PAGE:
More grand jury testimony revealed

SAN FRANCISCO -- Disgraced sprinter Kelli White, one of
several athletes at the center of the BALCO scandal, claims a
doctor publicly stated she had narcolepsy to cover up her use of a
banned stimulant -- even though she never had the sleep disorder,
the San Francisco Chronicle reported Monday.

The paper also quoted grand jury transcripts in which world
champion sprinter Tim Montgomery testified that Dr. Brian Goldman
wrote a steroids prescription for him under a false name so it
wouldn't be traceable.
White told the newspaper that Goldman publicly stated she had a
sleep disorder, but that was part of a false story devised by Bay
Area Laboratory Co-Operative head Victor Conte to cover up a
positive drug test. In August 2003, White tested positive for
modafinil after winning gold medals in the 100- and 200-meter
sprints during the World Track and Field Championships in Paris.
Last year, the U.S. Anti-Doping Agency suspended White from
competition for two years.
According to White, within hours of testing positive, she phoned
Conte, who told her to issue the false statement saying she took
the drug for narcolepsy.
"It sounded good," White told the Chronicle. "It was a story
that Victor told me to use."
White said Goldman called her soon after and helped make up the
story for the news conference on Aug. 30, 2003.
"And that was my first time ever meeting, or speaking, to Dr.
Goldman," White told the Chronicle.
White admitted to taking illegal performance-enhancing drugs in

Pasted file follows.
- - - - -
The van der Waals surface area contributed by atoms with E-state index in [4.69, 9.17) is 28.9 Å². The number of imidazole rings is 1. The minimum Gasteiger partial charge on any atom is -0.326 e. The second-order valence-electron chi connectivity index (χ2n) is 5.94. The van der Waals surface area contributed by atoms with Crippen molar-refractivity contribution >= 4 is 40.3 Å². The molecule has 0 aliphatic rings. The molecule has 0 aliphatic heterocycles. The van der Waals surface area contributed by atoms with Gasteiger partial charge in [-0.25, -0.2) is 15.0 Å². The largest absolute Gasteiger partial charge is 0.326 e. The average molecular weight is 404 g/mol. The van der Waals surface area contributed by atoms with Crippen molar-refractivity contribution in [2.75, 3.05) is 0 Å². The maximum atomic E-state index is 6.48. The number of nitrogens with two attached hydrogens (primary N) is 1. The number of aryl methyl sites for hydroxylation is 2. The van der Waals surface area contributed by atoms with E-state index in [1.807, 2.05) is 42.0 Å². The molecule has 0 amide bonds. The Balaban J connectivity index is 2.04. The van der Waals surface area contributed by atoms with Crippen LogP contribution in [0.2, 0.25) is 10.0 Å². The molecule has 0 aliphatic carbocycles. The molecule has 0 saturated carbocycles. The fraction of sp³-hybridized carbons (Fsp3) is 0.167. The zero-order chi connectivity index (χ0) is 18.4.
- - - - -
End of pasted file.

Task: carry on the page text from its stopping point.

May 2004, and accepted a two-year drug ban that cost her a trip to
the Athens Olympics and every medal she'd won in the previous four
Goldman was an associate of Conte, who, along with three others,
were indicted in U.S. District Court in San Francisco on steroid
conspiracy charges. All have pleaded not guilty. Goldman, a
psychiatrist, hasn't been charged.
During several telephone conversations with the Chronicle,
Goldman declined to discuss White and denied Montgomery's account.
"There's just no story here," Goldman told the newspaper in a
June 25, 2004, interview. "I don't have anything to hide at all."
A message left on Goldman's cell phone Monday afternoon was not
immediately returned.
The U.S. attorney's office declined to comment on Goldman to the
Chronicle in regard to the BALCO case. Robert Holley, Conte's
lawyer, declined to comment to The Associated Press.
According to the Chronicle, Montgomery testified about Goldman
during his Nov. 6, 2003, appearance before the grand jury
investigating BALCO.
The newspaper, which didn't state how it obtained the testimony,
reported that Montgomery said under oath that Conte gave him a
steroid called "the clear," and that Goldman wrote him a
prescription under a false name for Clomid, which helped boost
testosterone production.
Montgomery, the world record holder at 100 meters, hasn't
publicly admitted to taking steroids. His attorney, Cristina
Arguedas, was unavailable for comment.
While he has never tested positive for drugs, Montgomery has
been charged by USADA and faces a lifetime ban if found guilty.
USADA charged Montgomery based on evidence gathered in the BALCO